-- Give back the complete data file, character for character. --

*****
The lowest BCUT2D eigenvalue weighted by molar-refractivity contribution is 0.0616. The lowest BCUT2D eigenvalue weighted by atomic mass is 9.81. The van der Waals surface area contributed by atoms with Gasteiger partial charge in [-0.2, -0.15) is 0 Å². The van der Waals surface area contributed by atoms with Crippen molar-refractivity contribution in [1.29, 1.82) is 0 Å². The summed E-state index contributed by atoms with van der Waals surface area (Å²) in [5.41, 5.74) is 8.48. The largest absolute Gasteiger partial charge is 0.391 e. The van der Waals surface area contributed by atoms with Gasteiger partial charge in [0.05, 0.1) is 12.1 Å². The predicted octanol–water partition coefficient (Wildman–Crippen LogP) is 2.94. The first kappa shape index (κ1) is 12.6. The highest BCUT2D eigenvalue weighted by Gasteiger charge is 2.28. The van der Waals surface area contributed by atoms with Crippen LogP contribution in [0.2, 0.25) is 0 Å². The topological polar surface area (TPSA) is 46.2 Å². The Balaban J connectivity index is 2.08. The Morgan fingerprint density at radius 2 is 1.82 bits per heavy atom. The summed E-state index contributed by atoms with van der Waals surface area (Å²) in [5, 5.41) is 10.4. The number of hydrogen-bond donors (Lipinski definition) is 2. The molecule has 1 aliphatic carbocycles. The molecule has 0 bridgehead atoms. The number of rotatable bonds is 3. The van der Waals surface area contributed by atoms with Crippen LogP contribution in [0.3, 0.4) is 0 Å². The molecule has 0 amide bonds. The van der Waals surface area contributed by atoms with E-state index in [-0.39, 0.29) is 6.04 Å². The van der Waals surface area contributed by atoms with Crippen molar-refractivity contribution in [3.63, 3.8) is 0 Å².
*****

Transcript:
The lowest BCUT2D eigenvalue weighted by molar-refractivity contribution is 0.0616. The lowest BCUT2D eigenvalue weighted by atomic mass is 9.81. The van der Waals surface area contributed by atoms with Gasteiger partial charge in [-0.2, -0.15) is 0 Å². The van der Waals surface area contributed by atoms with Crippen molar-refractivity contribution in [1.29, 1.82) is 0 Å². The summed E-state index contributed by atoms with van der Waals surface area (Å²) in [5.41, 5.74) is 8.48. The largest absolute Gasteiger partial charge is 0.391 e. The van der Waals surface area contributed by atoms with Gasteiger partial charge in [0.05, 0.1) is 12.1 Å². The predicted octanol–water partition coefficient (Wildman–Crippen LogP) is 2.94. The first kappa shape index (κ1) is 12.6. The highest BCUT2D eigenvalue weighted by Gasteiger charge is 2.28. The van der Waals surface area contributed by atoms with Crippen LogP contribution in [0.2, 0.25) is 0 Å². The topological polar surface area (TPSA) is 46.2 Å². The Balaban J connectivity index is 2.08. The Morgan fingerprint density at radius 2 is 1.82 bits per heavy atom. The summed E-state index contributed by atoms with van der Waals surface area (Å²) in [5, 5.41) is 10.4. The number of hydrogen-bond donors (Lipinski definition) is 2. The molecule has 1 aliphatic carbocycles. The molecule has 0 bridgehead atoms. The number of rotatable bonds is 3. The van der Waals surface area contributed by atoms with Crippen LogP contribution in [0.3, 0.4) is 0 Å². The molecule has 0 amide bonds. The van der Waals surface area contributed by atoms with E-state index in [-0.39, 0.29) is 6.04 Å². The van der Waals surface area contributed by atoms with Crippen molar-refractivity contribution in [3.63, 3.8) is 0 Å².